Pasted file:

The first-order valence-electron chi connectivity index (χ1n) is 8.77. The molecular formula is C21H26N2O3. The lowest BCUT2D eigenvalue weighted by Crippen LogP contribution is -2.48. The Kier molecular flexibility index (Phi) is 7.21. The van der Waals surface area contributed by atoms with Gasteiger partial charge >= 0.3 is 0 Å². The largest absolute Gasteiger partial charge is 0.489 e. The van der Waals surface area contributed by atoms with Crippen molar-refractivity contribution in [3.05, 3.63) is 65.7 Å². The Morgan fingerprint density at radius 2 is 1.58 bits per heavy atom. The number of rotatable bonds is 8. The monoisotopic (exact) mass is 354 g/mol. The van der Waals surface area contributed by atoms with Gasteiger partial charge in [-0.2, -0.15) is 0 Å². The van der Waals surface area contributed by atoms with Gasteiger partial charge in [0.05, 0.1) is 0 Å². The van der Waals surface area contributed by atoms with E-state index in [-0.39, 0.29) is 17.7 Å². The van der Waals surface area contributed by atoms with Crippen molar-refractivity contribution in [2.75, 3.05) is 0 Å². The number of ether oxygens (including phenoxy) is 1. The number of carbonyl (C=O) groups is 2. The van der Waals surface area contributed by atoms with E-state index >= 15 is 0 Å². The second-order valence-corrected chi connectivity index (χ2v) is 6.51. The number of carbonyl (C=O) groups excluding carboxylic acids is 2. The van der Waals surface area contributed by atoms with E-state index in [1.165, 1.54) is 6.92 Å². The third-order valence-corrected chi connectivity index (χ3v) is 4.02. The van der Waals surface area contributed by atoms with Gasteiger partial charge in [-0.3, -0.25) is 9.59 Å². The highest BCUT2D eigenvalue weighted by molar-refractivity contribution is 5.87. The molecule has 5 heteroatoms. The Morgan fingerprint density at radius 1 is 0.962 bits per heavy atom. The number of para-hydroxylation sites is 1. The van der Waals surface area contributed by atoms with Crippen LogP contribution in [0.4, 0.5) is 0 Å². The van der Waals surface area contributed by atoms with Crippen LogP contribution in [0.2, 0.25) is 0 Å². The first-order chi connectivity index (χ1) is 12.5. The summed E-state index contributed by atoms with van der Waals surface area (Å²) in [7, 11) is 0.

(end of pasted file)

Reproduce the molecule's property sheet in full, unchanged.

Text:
The first-order valence-electron chi connectivity index (χ1n) is 8.77. The molecular formula is C21H26N2O3. The lowest BCUT2D eigenvalue weighted by Crippen LogP contribution is -2.48. The Kier molecular flexibility index (Phi) is 7.21. The van der Waals surface area contributed by atoms with Gasteiger partial charge >= 0.3 is 0 Å². The largest absolute Gasteiger partial charge is 0.489 e. The van der Waals surface area contributed by atoms with Crippen molar-refractivity contribution in [3.05, 3.63) is 65.7 Å². The Morgan fingerprint density at radius 2 is 1.58 bits per heavy atom. The number of rotatable bonds is 8. The monoisotopic (exact) mass is 354 g/mol. The van der Waals surface area contributed by atoms with Gasteiger partial charge in [-0.2, -0.15) is 0 Å². The van der Waals surface area contributed by atoms with Gasteiger partial charge in [0.05, 0.1) is 0 Å². The van der Waals surface area contributed by atoms with E-state index in [-0.39, 0.29) is 17.7 Å². The van der Waals surface area contributed by atoms with Crippen molar-refractivity contribution in [2.75, 3.05) is 0 Å². The number of ether oxygens (including phenoxy) is 1. The number of carbonyl (C=O) groups is 2. The van der Waals surface area contributed by atoms with E-state index >= 15 is 0 Å². The second-order valence-corrected chi connectivity index (χ2v) is 6.51. The number of carbonyl (C=O) groups excluding carboxylic acids is 2. The van der Waals surface area contributed by atoms with E-state index in [1.165, 1.54) is 6.92 Å². The third-order valence-corrected chi connectivity index (χ3v) is 4.02. The van der Waals surface area contributed by atoms with Gasteiger partial charge in [-0.3, -0.25) is 9.59 Å². The highest BCUT2D eigenvalue weighted by molar-refractivity contribution is 5.87. The molecule has 5 heteroatoms. The Morgan fingerprint density at radius 1 is 0.962 bits per heavy atom. The number of para-hydroxylation sites is 1. The van der Waals surface area contributed by atoms with Crippen LogP contribution in [0.4, 0.5) is 0 Å². The van der Waals surface area contributed by atoms with Crippen LogP contribution in [0.2, 0.25) is 0 Å². The first-order chi connectivity index (χ1) is 12.5. The summed E-state index contributed by atoms with van der Waals surface area (Å²) in [7, 11) is 0.